It has been almost 3 hours since we’ve kept the lights at our home down. There is no sound outside – an ironical piece of reality given the fact there are at least 30 army tanks, artillery and hundreds of army troop outside.
Around half past three today afternoon, a message was broadcasted through miking and TV. It came from the local MP of Dhanmondi/Jhigatola – Barrister Fazle Nur Tapash – and requested all civilians within 2 miles radii of the BDR HQ to evacuate their homes. Many left, and in minutes, our apartment became vacant except 3/4 confused families. We’ve been hearing rumours since yesterday and weren’t sure whether we should fall for this one or not. On another note, news was coming in about army tanks and heavily armed police pulling up on the streets of Dhanmondi.
There were two scenarios at hand:
(a) Going out to face these manmade monsters and be caught in a crossfire, or
(b) Stay at home and wait for an apparent air raid
The latter seemed less possible, so the three of us (my mother, my little brother and myself) decided to stay at home. At least, we’ll be safe from whatever chaos was happening in the streets. Calls were coming in from every corner of the city, but making a decision and avoiding the rashness of it was a difficult process. We received calls from high officials in the Air Force and Army confirming there won’t be any air raids, and my mother concluded it was, indeed, best to stay home.
Meanwhile, two army grounds men came to our main entrance and asked us to evacuate immediately. Given such straightforward instructions, we decided – perhaps – it was reasonable to leave. But when we arrived at the gate, they stopped us and said if we couldn’t escape the area within 3-4 minutes, we might be caught in a series of gunshots. They will not be responsible for our lives. We didn’t have any transport except the strength of our feet and it was unmistakable that they wouldn’t carry us to safety within 5 minutes.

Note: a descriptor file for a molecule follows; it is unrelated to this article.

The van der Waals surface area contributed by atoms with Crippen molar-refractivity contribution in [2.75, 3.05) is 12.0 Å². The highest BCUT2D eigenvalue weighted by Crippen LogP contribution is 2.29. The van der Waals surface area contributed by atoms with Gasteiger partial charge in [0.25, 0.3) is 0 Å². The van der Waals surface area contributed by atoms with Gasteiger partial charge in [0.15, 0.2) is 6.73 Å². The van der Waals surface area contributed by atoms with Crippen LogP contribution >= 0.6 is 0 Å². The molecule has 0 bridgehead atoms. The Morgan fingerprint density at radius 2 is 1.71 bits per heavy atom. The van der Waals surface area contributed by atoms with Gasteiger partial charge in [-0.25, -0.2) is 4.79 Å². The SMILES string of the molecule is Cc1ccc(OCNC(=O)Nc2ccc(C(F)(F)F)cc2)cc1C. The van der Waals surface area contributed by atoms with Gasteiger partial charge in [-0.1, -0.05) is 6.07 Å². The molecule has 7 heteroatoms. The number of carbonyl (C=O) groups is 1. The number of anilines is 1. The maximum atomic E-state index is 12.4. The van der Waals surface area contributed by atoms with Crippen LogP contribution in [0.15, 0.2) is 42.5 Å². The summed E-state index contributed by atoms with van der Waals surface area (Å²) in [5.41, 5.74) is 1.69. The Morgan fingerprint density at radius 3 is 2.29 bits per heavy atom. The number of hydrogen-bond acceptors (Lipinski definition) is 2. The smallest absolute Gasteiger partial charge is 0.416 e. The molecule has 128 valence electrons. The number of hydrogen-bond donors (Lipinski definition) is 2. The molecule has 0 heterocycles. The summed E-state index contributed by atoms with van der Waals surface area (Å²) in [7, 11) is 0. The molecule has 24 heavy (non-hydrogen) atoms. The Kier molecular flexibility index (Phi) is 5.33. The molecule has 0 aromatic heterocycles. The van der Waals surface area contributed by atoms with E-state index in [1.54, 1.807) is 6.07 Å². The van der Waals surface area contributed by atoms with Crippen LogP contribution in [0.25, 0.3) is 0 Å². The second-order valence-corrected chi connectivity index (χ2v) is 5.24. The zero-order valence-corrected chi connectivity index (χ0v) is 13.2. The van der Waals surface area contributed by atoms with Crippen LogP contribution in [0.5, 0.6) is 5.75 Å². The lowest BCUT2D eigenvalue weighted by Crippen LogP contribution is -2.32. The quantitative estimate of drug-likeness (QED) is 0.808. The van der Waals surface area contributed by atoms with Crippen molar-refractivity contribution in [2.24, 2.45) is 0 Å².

We were trapped.
We were told to hide on the ground floor of our apartment. IF there was an air raid, ground floors were the safest of all places. The army grounds men had explained this to us, and we sat on the lobby floor, waiting for something to happen. A while later, our next-door neighbour got up and said she was leaving. We didn’t know how, and even till now, we are not certain whether she had actually managed to leave the premises. The remaining two families – ourselves and the ones from the floor above us – waited for a while and finally decided it was better to stay home than be stranded in the lobby.
At half past five, we realized we were actually – in fact – one of the only two families remaining at our apartment. We didn’t know whether there were other families at other apartments or in the neighbourhood. Everything around us was in a frenzy, yet in a state of such utter silence that it reminds you of the weather before a storm is about to strike.
We didn’t know what storm was brewing. All we knew that we were a part of it, and all we could do was pray to Allah (the Almighty) to keep us safe.
The lights are switched off and the TV murmurs whatever “breaking news” the world has to offer. Cell phone networks are down. I’m sending occasional text messages to my friends and cousins, begging for the latest news. There has been rumours of a possible air raid, of tanks breaking into the Quarters and of a crackdown. We don’t know what to believe or who to trust. The channels repeat old stories and by now, we have them memorized. We are too afraid to make noise, lest the army and police on the street become aware of our presence and try to break into our home.
Abba has called several times already. We’ve told him to stay at his hospital – safe and away from this havoc. He wanted to come home in an ambulance, but that would only strengthen the suspicion. There are six of us at our home now – Amma, my little brother (Siyam), me and three maid servants. There is a family of five upstairs (if they hadn’t left already because we can’t really tell).
All we have with us are prayers.
There is absolutely no noise outside, not a flick of light or even a sign of life.
It is the fear of the unknown that is killing us. We may have made a wrong judgment call or reacted 10 minutes later. However, what has been done has already been seen and felt. A long night is still ahead of us and as I anticipate for the best with my family here, I hope Allah is listening to us.
We wait for the sun to dawn upon us.
9:15pm/February 26, 2009
Special thanks to everyone who have kept us informed through text messages and phone calls.